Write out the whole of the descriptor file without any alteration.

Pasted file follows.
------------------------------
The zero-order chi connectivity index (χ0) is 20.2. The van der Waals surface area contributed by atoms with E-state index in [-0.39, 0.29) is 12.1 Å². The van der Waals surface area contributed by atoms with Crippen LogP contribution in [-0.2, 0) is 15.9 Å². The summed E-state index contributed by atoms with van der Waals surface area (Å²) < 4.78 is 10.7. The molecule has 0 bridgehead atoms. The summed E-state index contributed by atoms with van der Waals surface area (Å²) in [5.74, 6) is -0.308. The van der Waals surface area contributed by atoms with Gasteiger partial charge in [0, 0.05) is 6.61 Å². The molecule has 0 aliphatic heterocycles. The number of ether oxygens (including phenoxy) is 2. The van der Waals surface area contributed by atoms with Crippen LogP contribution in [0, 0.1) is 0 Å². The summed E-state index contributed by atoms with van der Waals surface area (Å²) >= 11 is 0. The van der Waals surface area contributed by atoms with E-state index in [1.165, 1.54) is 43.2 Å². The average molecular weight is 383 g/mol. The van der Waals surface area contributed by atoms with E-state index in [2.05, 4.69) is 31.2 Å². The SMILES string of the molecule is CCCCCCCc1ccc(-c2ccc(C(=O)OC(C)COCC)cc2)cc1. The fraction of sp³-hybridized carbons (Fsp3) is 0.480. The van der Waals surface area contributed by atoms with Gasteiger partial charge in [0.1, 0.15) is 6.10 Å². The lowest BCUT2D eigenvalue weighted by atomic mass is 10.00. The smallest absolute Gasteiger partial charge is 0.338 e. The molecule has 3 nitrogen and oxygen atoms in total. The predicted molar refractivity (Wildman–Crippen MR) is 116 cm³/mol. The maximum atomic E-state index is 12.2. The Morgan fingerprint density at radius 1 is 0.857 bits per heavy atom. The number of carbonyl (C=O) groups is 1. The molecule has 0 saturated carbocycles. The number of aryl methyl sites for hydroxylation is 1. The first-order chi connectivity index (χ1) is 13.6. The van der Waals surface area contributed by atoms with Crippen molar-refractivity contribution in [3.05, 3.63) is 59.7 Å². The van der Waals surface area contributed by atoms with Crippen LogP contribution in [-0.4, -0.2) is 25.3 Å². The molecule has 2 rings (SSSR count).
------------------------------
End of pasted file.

The zero-order chi connectivity index (χ0) is 20.2. The van der Waals surface area contributed by atoms with E-state index in [-0.39, 0.29) is 12.1 Å². The van der Waals surface area contributed by atoms with Crippen LogP contribution in [-0.2, 0) is 15.9 Å². The summed E-state index contributed by atoms with van der Waals surface area (Å²) < 4.78 is 10.7. The molecule has 0 bridgehead atoms. The summed E-state index contributed by atoms with van der Waals surface area (Å²) in [5.74, 6) is -0.308. The van der Waals surface area contributed by atoms with Gasteiger partial charge in [0, 0.05) is 6.61 Å². The molecule has 0 aliphatic heterocycles. The number of ether oxygens (including phenoxy) is 2. The van der Waals surface area contributed by atoms with Crippen LogP contribution in [0, 0.1) is 0 Å². The summed E-state index contributed by atoms with van der Waals surface area (Å²) >= 11 is 0. The van der Waals surface area contributed by atoms with E-state index in [1.165, 1.54) is 43.2 Å². The average molecular weight is 383 g/mol. The van der Waals surface area contributed by atoms with E-state index in [2.05, 4.69) is 31.2 Å². The SMILES string of the molecule is CCCCCCCc1ccc(-c2ccc(C(=O)OC(C)COCC)cc2)cc1. The fraction of sp³-hybridized carbons (Fsp3) is 0.480. The van der Waals surface area contributed by atoms with Gasteiger partial charge in [0.1, 0.15) is 6.10 Å². The lowest BCUT2D eigenvalue weighted by atomic mass is 10.00. The smallest absolute Gasteiger partial charge is 0.338 e. The molecule has 3 nitrogen and oxygen atoms in total. The predicted molar refractivity (Wildman–Crippen MR) is 116 cm³/mol. The maximum atomic E-state index is 12.2. The Morgan fingerprint density at radius 1 is 0.857 bits per heavy atom. The number of carbonyl (C=O) groups is 1. The molecule has 0 saturated carbocycles. The number of aryl methyl sites for hydroxylation is 1. The first-order chi connectivity index (χ1) is 13.6. The van der Waals surface area contributed by atoms with Crippen molar-refractivity contribution in [3.05, 3.63) is 59.7 Å². The van der Waals surface area contributed by atoms with Crippen LogP contribution in [-0.4, -0.2) is 25.3 Å². The molecule has 2 rings (SSSR count).